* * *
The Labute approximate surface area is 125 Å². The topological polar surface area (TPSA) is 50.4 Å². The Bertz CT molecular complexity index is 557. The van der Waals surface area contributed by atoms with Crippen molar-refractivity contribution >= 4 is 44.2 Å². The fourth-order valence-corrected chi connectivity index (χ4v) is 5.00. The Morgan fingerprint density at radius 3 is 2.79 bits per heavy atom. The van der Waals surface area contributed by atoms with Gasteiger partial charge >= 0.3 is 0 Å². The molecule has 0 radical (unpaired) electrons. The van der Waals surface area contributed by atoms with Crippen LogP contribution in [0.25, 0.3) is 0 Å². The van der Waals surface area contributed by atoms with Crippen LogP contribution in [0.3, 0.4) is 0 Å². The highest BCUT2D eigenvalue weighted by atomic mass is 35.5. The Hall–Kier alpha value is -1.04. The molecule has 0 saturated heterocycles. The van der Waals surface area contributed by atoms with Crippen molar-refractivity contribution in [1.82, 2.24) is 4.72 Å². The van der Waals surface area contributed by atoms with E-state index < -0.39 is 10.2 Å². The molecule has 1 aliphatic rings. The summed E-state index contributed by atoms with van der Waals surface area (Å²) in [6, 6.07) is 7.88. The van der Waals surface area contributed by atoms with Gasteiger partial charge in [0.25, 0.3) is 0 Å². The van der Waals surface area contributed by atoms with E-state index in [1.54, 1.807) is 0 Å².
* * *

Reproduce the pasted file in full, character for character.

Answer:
The Labute approximate surface area is 125 Å². The topological polar surface area (TPSA) is 50.4 Å². The Bertz CT molecular complexity index is 557. The van der Waals surface area contributed by atoms with Crippen molar-refractivity contribution >= 4 is 44.2 Å². The fourth-order valence-corrected chi connectivity index (χ4v) is 5.00. The Morgan fingerprint density at radius 3 is 2.79 bits per heavy atom. The van der Waals surface area contributed by atoms with Gasteiger partial charge >= 0.3 is 0 Å². The molecule has 0 radical (unpaired) electrons. The van der Waals surface area contributed by atoms with Crippen LogP contribution in [0.25, 0.3) is 0 Å². The van der Waals surface area contributed by atoms with Crippen LogP contribution in [0.3, 0.4) is 0 Å². The highest BCUT2D eigenvalue weighted by atomic mass is 35.5. The Hall–Kier alpha value is -1.04. The molecule has 0 saturated heterocycles. The van der Waals surface area contributed by atoms with Crippen molar-refractivity contribution in [1.82, 2.24) is 4.72 Å². The van der Waals surface area contributed by atoms with E-state index < -0.39 is 10.2 Å². The molecule has 1 aliphatic rings. The summed E-state index contributed by atoms with van der Waals surface area (Å²) in [6, 6.07) is 7.88. The van der Waals surface area contributed by atoms with Gasteiger partial charge in [0.25, 0.3) is 0 Å². The van der Waals surface area contributed by atoms with E-state index in [1.54, 1.807) is 0 Å².